“Am I the only one here that can do any work?” Gwennie asked. “I’m not a slave, you know.”
“That’s my final word. I’m still the mother here, no matter how crazy I am, and you have to do what I tell you to do. That’s the way things work.”
“I’ll help you with the housework, Gwennie,” Booger said.
Gwennie’s mother stood up and held out her arms. “And now, ladies and gentlemen,” she said, “for my final trick of the evening, I’m going to perform for you what I call ‘my disappearing act’.”
She crouched down under the table and crawled on her hands and knees out of the kitchen. A minute later they heard her walking upstairs.
“Do you think she crawled all the way up the stairs?” Booger asked.
“I think she likes being crazy,” Gwennie said. “She seems to be having a good time with it.”
“I’m going to have her committed,” Gwennie’s father said. “I can do it, you know, and she’ll have to stay away until she’s cured this time. It might take years.”
“Are you going to get a new wife, Daddy?” Booger asked.
“Help your sister wash the dishes and quit asking so many questions.”
After he left, Gwennie and Booger scraped the dishes into the garbage and cleared the table. Then Gwennie washed and Booger dried, and when they were finished Booger went into the other room to watch television and Gwennie left to go to Patsy Miller’s house.
She was halfway to Patsy’s house when she realized she forgot her science book, but it didn’t matter because studying for a science test was just a ruse anyway.
She was relieved to discover that Patsy’s parents were gone for the evening and she and Patsy had the house to themselves. They were in Patsy’s room reading excerpts from a pornographic novel and looking up the words they didn’t know in a dictionary and making a list of them, when Gwennie laid down the book and lit a cigarette.
“Can you blow smoke rings?” she asked Patsy.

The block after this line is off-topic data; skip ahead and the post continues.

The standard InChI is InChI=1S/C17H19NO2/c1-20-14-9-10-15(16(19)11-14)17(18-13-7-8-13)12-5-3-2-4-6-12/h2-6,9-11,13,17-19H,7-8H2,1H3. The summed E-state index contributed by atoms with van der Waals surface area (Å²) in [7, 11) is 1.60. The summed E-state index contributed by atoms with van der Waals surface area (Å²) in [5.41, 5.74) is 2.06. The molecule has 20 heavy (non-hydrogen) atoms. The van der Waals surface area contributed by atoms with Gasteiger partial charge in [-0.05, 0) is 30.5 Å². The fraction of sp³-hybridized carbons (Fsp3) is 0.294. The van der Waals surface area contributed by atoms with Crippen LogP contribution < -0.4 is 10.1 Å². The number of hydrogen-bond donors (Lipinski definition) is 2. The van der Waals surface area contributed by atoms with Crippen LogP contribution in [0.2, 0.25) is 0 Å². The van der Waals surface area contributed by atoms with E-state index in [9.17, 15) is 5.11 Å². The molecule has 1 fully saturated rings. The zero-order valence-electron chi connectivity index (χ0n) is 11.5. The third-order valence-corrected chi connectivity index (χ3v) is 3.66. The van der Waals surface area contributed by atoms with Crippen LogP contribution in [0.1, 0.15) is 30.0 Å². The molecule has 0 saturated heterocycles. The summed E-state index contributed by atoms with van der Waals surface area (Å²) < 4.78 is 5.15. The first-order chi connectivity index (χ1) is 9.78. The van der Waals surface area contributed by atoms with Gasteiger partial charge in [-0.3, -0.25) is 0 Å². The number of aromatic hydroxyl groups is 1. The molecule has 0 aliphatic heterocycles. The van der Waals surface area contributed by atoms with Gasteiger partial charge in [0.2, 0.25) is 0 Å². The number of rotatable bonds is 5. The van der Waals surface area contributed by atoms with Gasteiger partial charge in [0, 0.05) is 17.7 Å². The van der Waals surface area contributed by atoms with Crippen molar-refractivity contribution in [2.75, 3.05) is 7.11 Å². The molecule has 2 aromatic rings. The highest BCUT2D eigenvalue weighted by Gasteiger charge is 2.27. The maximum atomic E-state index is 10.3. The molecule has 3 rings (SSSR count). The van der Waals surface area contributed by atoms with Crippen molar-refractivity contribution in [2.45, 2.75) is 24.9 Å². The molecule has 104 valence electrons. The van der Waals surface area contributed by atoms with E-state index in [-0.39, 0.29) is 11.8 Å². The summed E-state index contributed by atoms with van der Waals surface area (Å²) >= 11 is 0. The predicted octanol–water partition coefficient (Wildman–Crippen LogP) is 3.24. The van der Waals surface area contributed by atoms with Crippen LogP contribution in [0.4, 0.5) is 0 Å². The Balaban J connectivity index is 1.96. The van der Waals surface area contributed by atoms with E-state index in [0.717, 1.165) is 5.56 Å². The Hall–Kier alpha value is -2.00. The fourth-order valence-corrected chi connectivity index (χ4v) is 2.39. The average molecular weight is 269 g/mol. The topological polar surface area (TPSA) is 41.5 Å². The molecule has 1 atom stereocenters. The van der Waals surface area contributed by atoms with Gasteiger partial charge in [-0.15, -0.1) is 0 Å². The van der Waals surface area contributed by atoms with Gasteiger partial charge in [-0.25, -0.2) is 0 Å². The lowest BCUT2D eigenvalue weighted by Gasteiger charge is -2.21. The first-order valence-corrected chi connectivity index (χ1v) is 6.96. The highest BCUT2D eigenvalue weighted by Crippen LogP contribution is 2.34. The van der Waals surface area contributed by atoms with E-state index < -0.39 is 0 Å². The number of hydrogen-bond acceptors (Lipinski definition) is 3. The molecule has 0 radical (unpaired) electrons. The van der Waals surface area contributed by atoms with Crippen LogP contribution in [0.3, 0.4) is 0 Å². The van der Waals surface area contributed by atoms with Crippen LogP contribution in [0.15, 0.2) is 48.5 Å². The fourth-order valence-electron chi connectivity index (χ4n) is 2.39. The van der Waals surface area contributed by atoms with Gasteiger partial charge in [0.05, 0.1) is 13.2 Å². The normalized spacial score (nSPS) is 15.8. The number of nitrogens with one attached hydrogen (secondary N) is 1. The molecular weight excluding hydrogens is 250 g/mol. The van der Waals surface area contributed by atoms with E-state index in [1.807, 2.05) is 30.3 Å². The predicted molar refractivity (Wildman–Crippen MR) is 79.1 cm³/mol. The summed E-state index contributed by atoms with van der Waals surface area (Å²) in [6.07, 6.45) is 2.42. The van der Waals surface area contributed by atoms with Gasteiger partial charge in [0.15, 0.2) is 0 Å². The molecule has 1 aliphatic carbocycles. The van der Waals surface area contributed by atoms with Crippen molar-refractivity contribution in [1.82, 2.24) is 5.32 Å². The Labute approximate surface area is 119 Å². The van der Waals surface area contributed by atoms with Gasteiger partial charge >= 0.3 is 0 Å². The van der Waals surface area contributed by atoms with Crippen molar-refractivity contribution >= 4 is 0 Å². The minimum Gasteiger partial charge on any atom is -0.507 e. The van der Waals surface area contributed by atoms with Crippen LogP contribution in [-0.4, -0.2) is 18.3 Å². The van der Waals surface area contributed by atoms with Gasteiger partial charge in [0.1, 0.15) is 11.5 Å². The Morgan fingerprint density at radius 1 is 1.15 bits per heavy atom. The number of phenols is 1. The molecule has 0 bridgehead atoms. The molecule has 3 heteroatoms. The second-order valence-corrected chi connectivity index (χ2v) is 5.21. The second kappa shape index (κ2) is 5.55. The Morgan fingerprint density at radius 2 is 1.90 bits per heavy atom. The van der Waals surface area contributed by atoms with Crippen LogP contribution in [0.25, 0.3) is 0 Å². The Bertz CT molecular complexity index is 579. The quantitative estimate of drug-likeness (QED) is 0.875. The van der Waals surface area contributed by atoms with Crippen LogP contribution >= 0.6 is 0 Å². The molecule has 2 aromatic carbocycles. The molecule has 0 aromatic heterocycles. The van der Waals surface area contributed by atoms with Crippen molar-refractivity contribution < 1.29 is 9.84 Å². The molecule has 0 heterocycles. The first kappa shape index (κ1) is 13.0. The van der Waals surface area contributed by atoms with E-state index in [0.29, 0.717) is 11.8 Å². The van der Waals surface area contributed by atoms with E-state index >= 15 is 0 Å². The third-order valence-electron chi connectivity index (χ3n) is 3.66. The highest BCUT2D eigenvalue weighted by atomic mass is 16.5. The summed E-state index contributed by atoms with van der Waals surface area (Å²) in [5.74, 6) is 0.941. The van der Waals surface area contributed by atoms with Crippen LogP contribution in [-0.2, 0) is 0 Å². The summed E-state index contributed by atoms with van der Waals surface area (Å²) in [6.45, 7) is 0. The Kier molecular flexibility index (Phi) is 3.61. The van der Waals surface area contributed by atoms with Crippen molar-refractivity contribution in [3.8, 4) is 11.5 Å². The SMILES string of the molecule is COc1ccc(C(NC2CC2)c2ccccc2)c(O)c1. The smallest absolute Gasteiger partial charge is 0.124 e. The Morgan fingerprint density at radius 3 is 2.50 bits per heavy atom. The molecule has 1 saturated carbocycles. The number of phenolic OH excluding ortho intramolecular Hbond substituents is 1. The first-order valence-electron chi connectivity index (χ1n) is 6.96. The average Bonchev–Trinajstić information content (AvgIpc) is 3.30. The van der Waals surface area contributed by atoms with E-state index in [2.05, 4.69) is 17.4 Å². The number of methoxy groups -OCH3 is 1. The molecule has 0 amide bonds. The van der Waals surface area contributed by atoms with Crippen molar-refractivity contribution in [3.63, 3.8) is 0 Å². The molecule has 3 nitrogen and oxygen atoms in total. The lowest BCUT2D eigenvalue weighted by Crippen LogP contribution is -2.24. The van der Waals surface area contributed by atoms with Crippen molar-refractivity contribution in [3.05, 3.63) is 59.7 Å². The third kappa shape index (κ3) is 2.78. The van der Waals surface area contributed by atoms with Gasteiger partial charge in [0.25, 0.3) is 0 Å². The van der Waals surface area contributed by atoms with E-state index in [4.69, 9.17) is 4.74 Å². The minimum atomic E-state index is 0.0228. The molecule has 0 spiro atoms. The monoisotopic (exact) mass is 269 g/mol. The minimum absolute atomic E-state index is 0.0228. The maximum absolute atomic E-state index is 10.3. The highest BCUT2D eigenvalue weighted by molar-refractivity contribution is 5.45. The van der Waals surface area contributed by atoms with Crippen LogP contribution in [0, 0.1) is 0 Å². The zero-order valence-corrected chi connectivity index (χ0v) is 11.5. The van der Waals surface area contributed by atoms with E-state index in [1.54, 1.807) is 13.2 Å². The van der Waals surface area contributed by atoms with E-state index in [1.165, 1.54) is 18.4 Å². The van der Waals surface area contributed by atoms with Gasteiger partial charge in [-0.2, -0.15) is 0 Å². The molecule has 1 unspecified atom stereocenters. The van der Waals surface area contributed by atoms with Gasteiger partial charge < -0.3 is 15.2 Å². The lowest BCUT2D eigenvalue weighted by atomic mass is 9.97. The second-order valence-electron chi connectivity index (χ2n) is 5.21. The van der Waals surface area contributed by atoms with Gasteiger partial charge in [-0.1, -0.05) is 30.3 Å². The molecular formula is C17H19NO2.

“He’s too young anyway.”
She blew a few smoke rings for Patsy and Patsy tried it, less successfully than Gwennie, but she said she would work on it and blow a perfect one the next time they were together.
“My mother was blowing smoke rings at the dinner table,” Gwennie said.
“What for?” Patsy asked.
“Aren’t they all?”
“Yes, but my mother is really crazy. She’s tried to kill herself three times.”
“That is pretty crazy.”
“My dad is going to have her committed.”
“Hey!” Patsy said. “I’ve got the key to the house next door. Let’s go over there and look around.”
The people next door were gone for a week and they were paying Patsy to keep an eye out for burglars, feed their cat, and water their plants. After Patsy fulfilled her obligations and the cat was sated and lying on the couch licking his paws, Patsy and Gwennie explored the house from top to bottom. They opened every door and every drawer. In the upstairs bedrooms they looked through the closets and the bureau drawers and they looked under the beds. They couldn’t have said what they were looking for, or why they were even looking. They stole a pack of cigarettes but except for that they left everything exactly as they had found it.
When Gwennie got home around ten o’clock, Booger was asleep in front of the television, her mother was locked in her room, and her father was gone and hadn’t returned yet. She drank a tiny amount of her father’s vodka, hating the taste but thinking it might help to make her sleep, and then she got into bed and turned off the light. Her last thought was that—if she was lucky—she would never wake up, or if she did wake up she would be somebody else.
Copyright © 2013 by Allen Kopp